China / People

Sand molder makes 'coats' for guided missiles

By Ma Chi ( Updated: 2016-06-02 16:39
Sand molder makes 'coats' for guided missiles

Mao Lasheng, a sand molder working for the country's largest missile manufacturer, has seen his products paraded in Tian'anmen Square four times. [Photo/Xinhua]

"If I could not overcome a technical problem in making a new product, it would keep me up for nights," said 59-year-old Mao Lasheng, a man who builds "coats" for China's home-made guided missiles.

Mao works at a factory under the China Aerospace Science and Industry Corp, the nation's largest missile manufacturer. For the past nearly four decades, Mao has been making the sand mold used in casting the outer part that wraps a guided missile.

The sand molding of the outer part of a missile is handled by human hands, instead of machines, due to its complicated structure and large size. Not even the slightest error can be made in the molding process. The surface of the sand mold should be perfectly smooth and clean, without any pore or crack. Otherwise, the product is discarded.

The job requires a worker to squat on the ground for more than 10 hours a day to keep a flexible position.

"The early days in the workshop were hard for me," recalled Mao Lasheng. "After squatting for only 20 minutes, my legs trembled and I felt sore in the thighs."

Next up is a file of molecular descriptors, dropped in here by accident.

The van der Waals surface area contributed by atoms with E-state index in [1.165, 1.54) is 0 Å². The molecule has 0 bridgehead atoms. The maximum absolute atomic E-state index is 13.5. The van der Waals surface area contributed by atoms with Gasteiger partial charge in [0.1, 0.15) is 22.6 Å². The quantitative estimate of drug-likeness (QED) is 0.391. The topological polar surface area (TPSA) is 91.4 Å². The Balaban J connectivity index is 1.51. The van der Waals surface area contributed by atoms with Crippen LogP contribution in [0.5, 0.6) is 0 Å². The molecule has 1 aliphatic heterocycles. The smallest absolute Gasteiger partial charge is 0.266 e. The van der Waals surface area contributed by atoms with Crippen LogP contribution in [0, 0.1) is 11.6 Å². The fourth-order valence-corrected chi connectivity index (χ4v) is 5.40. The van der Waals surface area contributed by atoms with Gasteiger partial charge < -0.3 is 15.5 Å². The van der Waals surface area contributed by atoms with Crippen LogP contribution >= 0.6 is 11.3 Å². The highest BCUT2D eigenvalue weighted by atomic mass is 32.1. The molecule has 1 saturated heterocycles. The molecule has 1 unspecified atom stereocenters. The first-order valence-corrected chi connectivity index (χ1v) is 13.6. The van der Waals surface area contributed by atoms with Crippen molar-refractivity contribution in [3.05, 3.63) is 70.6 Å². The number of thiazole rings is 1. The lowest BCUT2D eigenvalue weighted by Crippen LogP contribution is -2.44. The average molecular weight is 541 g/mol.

Sand molder makes 'coats' for guided missiles

The HQ-12 air-defense missile was paraded in Tian'anmen Square, Beijing, in a Victory Day military parade held on Sept 3, 2016. [Photo/]

"To overcome tiredness, I squat no matter whether I was eating or reading. Through repeated practice, I gradually adapted myself to long hours of squatting," said Mao.

Besides making the sand molds, the job also involves a lot of moving and turning the sand molds. Mao's right shoe sole was rubbed thinner than other parts as a result of repeated use.

A junior middle school graduate, he could not even read a blueprint when he entered the factory. For that, he was often scolded by his mentor.

"My mentor's generation might have poor academic education, but they never gave up when it came to practical work," said Mao, recalling the work ethic of his mentor.

After a lot of practice and continuous learning, Mao himself rose from obscurity to become a skilled sand molder. He could tell the texture and hardness of sand simply by touching it.

A video shows the work of Mao Lasheng.

Previous Page 1 2 Next Page

Hot Topics